This particular piece stood out from the other charcoal/pastel studies because it featured the color blue. Once again, living in the desert has had a profound influence on the artist. The sky changes colors throughout the day—in the morning, the sky is bright and crisp. During the day, at the sun’s peak, the sky looks washed out, leaving a very hazy, light blue. In the evening, right before dusk, the sky turns a deep blue with streaks of yellow, orange, pink, purple, and red.
Pastel: Blue and Yellow is also our first successful attempt at digitizing analog art. This was made/drawn/created last summer with pastels on non-archival paper (on newsprint, actually). So by digitizing the art and reproducing it on acid-free paper with archival inks, it will last much, much, much longer!
Some great color combinations are growing right next to each other, right up the hill. I like taking pictures of the Barrel Cactus (below), and the Indigo Bush (above). So I says to myself ‘Why not take a picture of both?’, and voila!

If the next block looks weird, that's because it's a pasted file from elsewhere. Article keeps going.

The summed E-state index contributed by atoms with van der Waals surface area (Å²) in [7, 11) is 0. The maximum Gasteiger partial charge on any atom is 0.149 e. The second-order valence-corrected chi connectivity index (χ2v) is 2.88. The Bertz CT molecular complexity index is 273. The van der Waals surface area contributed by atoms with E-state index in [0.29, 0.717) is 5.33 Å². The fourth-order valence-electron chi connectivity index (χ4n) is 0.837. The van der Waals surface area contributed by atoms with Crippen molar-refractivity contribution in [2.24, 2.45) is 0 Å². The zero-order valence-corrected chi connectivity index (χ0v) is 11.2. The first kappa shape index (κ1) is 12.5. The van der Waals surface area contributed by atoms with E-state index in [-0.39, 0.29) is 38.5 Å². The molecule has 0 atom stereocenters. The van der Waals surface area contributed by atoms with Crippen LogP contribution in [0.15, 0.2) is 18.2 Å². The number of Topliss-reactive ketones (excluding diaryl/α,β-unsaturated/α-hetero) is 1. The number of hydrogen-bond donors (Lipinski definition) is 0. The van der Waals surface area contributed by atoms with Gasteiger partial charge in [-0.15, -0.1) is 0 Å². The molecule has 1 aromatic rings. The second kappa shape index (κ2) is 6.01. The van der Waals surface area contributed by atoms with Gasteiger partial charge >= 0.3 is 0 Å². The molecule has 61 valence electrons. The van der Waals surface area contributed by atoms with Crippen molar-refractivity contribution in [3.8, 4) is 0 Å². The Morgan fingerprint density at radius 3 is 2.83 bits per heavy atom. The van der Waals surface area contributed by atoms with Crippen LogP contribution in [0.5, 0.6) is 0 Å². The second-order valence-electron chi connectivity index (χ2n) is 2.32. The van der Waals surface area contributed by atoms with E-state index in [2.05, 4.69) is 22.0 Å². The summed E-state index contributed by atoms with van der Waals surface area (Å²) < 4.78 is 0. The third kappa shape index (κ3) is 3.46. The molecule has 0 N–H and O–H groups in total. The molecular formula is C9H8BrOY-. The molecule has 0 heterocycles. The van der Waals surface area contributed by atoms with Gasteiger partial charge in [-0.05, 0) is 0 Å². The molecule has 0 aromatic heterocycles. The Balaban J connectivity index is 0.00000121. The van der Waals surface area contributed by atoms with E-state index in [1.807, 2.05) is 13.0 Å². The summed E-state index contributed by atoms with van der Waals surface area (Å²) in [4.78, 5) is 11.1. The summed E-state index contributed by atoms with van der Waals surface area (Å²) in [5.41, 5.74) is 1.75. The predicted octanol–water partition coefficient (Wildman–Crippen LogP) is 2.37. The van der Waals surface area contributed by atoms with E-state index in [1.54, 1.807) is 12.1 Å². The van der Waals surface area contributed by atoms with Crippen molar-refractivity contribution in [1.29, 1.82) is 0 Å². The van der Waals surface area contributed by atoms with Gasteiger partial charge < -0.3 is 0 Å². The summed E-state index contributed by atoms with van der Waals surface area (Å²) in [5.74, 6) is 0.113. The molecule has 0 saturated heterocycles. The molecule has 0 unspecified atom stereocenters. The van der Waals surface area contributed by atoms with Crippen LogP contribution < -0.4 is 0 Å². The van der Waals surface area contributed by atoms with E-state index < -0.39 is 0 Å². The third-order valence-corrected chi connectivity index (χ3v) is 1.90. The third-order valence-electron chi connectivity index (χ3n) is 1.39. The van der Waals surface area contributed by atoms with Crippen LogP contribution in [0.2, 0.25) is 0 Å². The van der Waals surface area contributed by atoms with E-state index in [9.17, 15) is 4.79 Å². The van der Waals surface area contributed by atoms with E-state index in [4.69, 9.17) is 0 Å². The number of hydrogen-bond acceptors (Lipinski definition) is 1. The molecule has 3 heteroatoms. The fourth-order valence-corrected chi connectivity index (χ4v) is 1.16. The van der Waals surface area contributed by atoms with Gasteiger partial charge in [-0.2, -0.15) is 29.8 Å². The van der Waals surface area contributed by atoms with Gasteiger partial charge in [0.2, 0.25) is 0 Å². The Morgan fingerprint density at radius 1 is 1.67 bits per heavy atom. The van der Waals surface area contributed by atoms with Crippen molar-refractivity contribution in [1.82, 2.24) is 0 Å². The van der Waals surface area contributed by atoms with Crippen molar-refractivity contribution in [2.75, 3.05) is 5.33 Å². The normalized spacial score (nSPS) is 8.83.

We finally got it (Indigo Bush) right! Karla picked the flower she wanted to see, and we worked together to get it perfect. For shots like these, we agree that a macro rail would be handy… And add a few pounds of camera gear. Oi….
The light was incredible this morning, but that didn’t stop me from getting frustrated with the wind (a noble pursuit). I think before sunrise is good for pictures. After sunrise is good for video, especially if the flowers are small and moving too much for the macro lens.
We were able to get some decent shots after sunrise on stalks that were a little sturdier. The sunrise itself was an almost spiritual event; the warmth of the sun, then the gentle breeze rolling up the hill, that set all these little flower spirits to dance.